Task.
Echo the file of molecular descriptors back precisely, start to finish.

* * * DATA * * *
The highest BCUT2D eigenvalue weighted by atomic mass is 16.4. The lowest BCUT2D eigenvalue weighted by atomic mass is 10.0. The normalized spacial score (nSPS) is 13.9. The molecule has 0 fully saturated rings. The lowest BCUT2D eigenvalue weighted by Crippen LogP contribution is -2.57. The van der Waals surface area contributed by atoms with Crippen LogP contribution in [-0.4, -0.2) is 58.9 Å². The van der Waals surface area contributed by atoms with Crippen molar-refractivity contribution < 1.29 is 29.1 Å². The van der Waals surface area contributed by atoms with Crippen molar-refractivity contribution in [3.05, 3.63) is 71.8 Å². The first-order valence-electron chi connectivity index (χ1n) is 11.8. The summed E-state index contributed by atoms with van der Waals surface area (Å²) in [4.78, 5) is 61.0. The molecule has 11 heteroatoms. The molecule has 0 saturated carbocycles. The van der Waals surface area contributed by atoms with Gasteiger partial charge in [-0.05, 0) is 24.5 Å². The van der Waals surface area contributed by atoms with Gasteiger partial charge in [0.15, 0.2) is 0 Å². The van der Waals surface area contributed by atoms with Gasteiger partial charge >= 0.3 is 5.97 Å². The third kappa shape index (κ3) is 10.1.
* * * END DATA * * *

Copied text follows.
The highest BCUT2D eigenvalue weighted by atomic mass is 16.4. The lowest BCUT2D eigenvalue weighted by atomic mass is 10.0. The normalized spacial score (nSPS) is 13.9. The molecule has 0 fully saturated rings. The lowest BCUT2D eigenvalue weighted by Crippen LogP contribution is -2.57. The van der Waals surface area contributed by atoms with Crippen LogP contribution in [-0.4, -0.2) is 58.9 Å². The van der Waals surface area contributed by atoms with Crippen molar-refractivity contribution < 1.29 is 29.1 Å². The van der Waals surface area contributed by atoms with Crippen molar-refractivity contribution in [3.05, 3.63) is 71.8 Å². The first-order valence-electron chi connectivity index (χ1n) is 11.8. The summed E-state index contributed by atoms with van der Waals surface area (Å²) in [4.78, 5) is 61.0. The molecule has 11 heteroatoms. The molecule has 0 saturated carbocycles. The van der Waals surface area contributed by atoms with Gasteiger partial charge in [-0.05, 0) is 24.5 Å². The van der Waals surface area contributed by atoms with Gasteiger partial charge in [0.15, 0.2) is 0 Å². The van der Waals surface area contributed by atoms with Gasteiger partial charge >= 0.3 is 5.97 Å². The third kappa shape index (κ3) is 10.1.